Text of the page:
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Acer's Florist & Garden Center
Edition . Acer's Florist & Garden Center

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Great selection of Gourmet Gift Baskets, including Stonewall

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Christmas Trees and Wreaths

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Herb Gardens Indoors

Have you bid your herb plants "adieu" and resigned yourself to using dried herbs until the warm weather returns in the spring? Why not try an indoor herb garden this winter? These plants can then be transplanted into the garden when the danger of frost has passed.

If you already have a few plants inside, you can take cuttings of your existing plants. For variety, however, you'll probably prefer to start some new plants from seed.

Here is a list of materials you will need:

Containers: Any container will do, as long as it's large enough for the herb(s) and drains well.

  • Vermiculite: You will need this only if you are starting your plants from cuttings. Vermiculite will allow the cutting to stay moist enough but not so moist that it rots before it has a chance to develop roots.
  • Rooting hormone: Available in powdered or liquid form, it encourages faster development of roots. For use with cuttings only.
  • Potting soil: Choose a good quality, light potting soil. Sow your seeds directly into the soil, or use it when transplanting your rooted cuttings into a slightly larger pot.
  • Grow light: You can dispense with the light, if you have a window that is warm and sunny enough.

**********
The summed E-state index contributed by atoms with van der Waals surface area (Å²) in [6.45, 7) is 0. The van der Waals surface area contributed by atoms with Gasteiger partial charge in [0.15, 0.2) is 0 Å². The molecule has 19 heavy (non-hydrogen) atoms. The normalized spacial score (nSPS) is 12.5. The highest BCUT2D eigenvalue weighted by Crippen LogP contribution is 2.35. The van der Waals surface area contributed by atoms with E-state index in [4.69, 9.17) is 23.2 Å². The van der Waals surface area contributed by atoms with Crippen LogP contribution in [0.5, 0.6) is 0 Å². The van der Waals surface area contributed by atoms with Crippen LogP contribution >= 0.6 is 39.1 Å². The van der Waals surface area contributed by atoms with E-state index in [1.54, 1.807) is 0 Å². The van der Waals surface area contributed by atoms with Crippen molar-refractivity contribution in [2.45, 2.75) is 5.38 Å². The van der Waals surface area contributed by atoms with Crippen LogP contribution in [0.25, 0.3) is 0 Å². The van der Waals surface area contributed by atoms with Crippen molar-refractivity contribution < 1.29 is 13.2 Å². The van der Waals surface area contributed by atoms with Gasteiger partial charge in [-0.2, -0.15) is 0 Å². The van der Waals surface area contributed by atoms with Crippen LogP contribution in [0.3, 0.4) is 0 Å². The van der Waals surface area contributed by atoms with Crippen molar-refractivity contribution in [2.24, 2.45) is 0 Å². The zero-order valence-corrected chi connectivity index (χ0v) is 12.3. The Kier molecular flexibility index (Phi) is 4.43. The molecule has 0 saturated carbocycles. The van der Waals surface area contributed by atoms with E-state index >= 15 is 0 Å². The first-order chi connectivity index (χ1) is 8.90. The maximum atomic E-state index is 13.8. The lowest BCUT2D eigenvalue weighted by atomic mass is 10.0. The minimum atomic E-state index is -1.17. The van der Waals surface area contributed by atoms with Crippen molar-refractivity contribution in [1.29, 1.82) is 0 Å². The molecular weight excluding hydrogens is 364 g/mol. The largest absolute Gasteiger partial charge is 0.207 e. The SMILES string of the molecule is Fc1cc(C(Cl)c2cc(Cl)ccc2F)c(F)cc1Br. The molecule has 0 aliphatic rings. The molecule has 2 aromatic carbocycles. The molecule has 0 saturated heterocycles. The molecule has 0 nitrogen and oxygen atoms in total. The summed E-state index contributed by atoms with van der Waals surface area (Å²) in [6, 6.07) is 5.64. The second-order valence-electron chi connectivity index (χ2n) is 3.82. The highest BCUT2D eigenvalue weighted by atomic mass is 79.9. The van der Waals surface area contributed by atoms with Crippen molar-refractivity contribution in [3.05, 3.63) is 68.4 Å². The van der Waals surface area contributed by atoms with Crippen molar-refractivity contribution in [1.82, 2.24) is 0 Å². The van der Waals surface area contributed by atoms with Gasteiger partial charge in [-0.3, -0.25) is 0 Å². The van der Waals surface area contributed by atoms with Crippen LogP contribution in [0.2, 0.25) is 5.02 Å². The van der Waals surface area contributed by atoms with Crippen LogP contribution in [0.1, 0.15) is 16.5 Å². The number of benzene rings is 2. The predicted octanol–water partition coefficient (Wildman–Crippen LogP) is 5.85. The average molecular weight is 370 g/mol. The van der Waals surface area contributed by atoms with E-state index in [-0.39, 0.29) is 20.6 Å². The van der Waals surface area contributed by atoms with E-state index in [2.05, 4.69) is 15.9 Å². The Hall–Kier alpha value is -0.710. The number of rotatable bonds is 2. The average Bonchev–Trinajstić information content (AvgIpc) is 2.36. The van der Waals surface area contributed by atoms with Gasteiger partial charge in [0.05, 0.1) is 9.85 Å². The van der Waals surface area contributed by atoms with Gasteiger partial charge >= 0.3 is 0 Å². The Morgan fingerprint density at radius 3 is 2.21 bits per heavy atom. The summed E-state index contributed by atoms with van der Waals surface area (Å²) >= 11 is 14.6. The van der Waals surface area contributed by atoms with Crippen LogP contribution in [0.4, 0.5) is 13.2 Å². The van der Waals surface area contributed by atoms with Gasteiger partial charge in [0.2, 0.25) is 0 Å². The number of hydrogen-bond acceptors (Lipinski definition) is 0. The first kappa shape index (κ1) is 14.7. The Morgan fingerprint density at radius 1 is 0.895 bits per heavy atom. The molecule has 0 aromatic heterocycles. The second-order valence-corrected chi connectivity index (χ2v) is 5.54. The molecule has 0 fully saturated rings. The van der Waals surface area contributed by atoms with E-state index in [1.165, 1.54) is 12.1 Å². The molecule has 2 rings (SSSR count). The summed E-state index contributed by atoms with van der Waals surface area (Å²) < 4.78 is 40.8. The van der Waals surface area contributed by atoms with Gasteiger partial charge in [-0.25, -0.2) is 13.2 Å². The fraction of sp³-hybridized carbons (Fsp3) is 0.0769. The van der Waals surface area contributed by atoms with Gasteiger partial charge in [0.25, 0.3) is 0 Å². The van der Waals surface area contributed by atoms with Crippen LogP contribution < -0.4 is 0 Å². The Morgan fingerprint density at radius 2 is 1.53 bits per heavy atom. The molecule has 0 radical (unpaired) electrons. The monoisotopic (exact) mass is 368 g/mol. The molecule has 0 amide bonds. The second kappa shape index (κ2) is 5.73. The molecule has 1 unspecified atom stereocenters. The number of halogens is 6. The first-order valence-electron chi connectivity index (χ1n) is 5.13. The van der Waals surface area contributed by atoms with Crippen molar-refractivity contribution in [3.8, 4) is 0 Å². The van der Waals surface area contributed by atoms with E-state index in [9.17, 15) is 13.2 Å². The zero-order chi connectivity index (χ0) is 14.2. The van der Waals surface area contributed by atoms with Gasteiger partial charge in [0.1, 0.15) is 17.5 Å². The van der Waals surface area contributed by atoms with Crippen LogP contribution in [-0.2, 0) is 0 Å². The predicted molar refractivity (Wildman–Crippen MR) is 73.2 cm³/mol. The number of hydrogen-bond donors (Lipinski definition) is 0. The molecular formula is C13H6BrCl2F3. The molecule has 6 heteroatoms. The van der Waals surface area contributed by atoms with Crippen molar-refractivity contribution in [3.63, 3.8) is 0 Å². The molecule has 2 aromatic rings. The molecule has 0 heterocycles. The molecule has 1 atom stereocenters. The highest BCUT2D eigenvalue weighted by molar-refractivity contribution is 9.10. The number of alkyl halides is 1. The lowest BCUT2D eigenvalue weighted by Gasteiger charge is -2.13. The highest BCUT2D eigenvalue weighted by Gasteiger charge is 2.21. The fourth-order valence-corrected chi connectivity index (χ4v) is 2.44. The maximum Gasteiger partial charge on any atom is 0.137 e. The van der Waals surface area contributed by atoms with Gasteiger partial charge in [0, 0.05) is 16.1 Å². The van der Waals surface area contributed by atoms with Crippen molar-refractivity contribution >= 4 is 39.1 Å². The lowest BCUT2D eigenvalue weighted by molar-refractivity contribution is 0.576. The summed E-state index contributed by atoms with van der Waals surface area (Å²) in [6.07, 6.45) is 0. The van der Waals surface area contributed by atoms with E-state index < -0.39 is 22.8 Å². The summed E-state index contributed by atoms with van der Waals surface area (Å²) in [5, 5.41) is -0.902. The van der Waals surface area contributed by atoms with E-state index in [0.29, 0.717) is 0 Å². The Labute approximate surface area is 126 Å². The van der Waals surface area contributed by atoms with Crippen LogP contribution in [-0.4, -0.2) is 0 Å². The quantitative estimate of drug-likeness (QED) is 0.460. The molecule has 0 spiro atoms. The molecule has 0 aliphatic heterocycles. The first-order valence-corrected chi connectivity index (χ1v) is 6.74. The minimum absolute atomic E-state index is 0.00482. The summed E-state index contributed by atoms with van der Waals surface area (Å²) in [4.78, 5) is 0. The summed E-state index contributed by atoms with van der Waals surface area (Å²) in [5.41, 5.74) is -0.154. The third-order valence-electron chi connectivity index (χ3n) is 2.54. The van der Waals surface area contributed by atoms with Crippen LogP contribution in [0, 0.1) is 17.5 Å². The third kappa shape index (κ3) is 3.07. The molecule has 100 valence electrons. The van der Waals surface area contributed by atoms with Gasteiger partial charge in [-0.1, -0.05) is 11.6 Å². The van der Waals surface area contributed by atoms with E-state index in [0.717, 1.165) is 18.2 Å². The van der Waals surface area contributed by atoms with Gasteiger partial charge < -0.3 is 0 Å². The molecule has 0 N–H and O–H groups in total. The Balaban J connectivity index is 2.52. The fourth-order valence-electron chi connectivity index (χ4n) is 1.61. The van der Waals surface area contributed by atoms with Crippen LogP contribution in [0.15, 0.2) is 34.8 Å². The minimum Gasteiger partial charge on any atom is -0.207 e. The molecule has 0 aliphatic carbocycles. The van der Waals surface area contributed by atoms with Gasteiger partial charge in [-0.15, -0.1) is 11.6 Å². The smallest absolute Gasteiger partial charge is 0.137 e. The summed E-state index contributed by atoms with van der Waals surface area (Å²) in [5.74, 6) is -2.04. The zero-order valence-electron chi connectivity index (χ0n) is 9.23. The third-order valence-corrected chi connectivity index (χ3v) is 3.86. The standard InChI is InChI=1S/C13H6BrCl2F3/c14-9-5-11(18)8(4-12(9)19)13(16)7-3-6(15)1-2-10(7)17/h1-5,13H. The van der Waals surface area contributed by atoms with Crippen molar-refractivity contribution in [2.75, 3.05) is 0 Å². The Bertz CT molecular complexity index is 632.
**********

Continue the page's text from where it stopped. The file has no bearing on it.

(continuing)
Follow these steps when starting your plants from cuttings:

  1. Take a cutting, about 4" long from the herb you want to grow.
  2. Remove the lower leaves and dip the cutting into the rooting hormone. If you are using the powdered form of rooting hormone, shake off any excess powder.
  3. Stick the cutting into a small container filled with moist vermiculite. To increase humidity, cover your plant and container with a glass or clear plastic.
  4. Place plant in a sunny, warm window and keep the growing medium moist.
  5. When the plant is rooted well, it can be transferred into another container, using potting soil.

Follow these steps when starting your plants from seeds:

  1. Fill small containers with potting soil, pressing it in firmly.
  2. Following the instructions on the seed packet, plant at the recommended depth.
  3. To increase humidity, cover your plant and container with a glass or clear plastic.
  4. Place plant in a sunny, warm window and keep the growing medium moist, but not soggy.

Your herb plants will benefit from an occasional "bath" to wash the dust from them. In the spring, when danger of frost has passed, begin moving them outside. Acclimate them slowly over a period of a couple of weeks by placing them in semi-shade for a few hours a day at first and gradually increasing the time and amount of sunlight they receive until they are eventually outside in the full sun all day long. Next step? Transplant them into the garden!

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Garden Primer

How should you prune a Japanese maple?


Japanese maples can be lightly tip-pruned during the summer months to control new growth or runaway water shoots, but save the major pruning for winter, when the tree is fully dormant. Do not prune after the leaf buds start swelling, because the tree can bleed quite severely and become weakened.

All Japanese maples have "eyes" on the branches, where the leaves were attached during the growing season. These "eyes" are small half moon swellings, spaced every 1-3" along the branches. Each "eye" faces a different direction, rotating along the branches.

Pruning 1/4" above a particular eye will make the tree branch out in that direction the following year. You can control the shape and direction of the tree each year simply by deciding which eyes to prune above.

Avoid pruning beyond the previous year's cuts. Always allow at least 2 "eyes" of new growth each year to remain on the tree. Pruning more severely can lead to knurled and stunted growth, with many tiny shoots coming out from the same spot. If a large branch needs to be pruned to thin out the tree and allow more light, prune it completely off. Make sure to seal all cuts larger than 1/2" in diameter with a pruning sealer.

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